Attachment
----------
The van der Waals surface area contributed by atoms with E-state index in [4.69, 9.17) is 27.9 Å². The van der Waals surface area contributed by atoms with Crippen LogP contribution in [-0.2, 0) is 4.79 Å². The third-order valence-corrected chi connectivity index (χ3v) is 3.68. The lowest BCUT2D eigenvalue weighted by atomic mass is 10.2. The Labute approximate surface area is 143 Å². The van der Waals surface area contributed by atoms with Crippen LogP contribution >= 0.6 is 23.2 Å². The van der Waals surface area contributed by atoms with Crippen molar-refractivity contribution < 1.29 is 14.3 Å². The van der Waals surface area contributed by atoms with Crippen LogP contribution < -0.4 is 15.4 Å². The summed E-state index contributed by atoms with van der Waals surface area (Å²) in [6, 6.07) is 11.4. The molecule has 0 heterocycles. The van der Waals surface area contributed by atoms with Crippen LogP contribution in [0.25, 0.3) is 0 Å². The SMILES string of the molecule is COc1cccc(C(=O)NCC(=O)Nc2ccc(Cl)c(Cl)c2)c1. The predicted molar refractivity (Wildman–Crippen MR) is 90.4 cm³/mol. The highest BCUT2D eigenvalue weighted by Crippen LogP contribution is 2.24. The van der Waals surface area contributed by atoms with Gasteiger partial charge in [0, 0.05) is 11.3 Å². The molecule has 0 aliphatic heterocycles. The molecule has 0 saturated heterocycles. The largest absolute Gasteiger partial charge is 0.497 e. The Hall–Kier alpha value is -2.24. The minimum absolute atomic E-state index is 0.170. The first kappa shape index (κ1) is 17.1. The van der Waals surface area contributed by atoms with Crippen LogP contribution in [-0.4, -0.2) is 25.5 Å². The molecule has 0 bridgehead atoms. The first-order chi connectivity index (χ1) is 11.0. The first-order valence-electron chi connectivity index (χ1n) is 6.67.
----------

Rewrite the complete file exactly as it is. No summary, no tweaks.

The van der Waals surface area contributed by atoms with E-state index in [4.69, 9.17) is 27.9 Å². The van der Waals surface area contributed by atoms with Crippen LogP contribution in [-0.2, 0) is 4.79 Å². The third-order valence-corrected chi connectivity index (χ3v) is 3.68. The lowest BCUT2D eigenvalue weighted by atomic mass is 10.2. The Labute approximate surface area is 143 Å². The van der Waals surface area contributed by atoms with Crippen LogP contribution >= 0.6 is 23.2 Å². The van der Waals surface area contributed by atoms with Crippen molar-refractivity contribution < 1.29 is 14.3 Å². The van der Waals surface area contributed by atoms with Crippen LogP contribution < -0.4 is 15.4 Å². The summed E-state index contributed by atoms with van der Waals surface area (Å²) in [6, 6.07) is 11.4. The molecule has 0 heterocycles. The van der Waals surface area contributed by atoms with Crippen LogP contribution in [0.25, 0.3) is 0 Å². The SMILES string of the molecule is COc1cccc(C(=O)NCC(=O)Nc2ccc(Cl)c(Cl)c2)c1. The predicted molar refractivity (Wildman–Crippen MR) is 90.4 cm³/mol. The highest BCUT2D eigenvalue weighted by Crippen LogP contribution is 2.24. The van der Waals surface area contributed by atoms with Gasteiger partial charge in [0, 0.05) is 11.3 Å². The molecule has 0 aliphatic heterocycles. The molecule has 0 saturated heterocycles. The largest absolute Gasteiger partial charge is 0.497 e. The Hall–Kier alpha value is -2.24. The minimum absolute atomic E-state index is 0.170. The first kappa shape index (κ1) is 17.1. The van der Waals surface area contributed by atoms with Crippen LogP contribution in [-0.4, -0.2) is 25.5 Å². The molecule has 0 bridgehead atoms. The first-order chi connectivity index (χ1) is 11.0. The first-order valence-electron chi connectivity index (χ1n) is 6.67.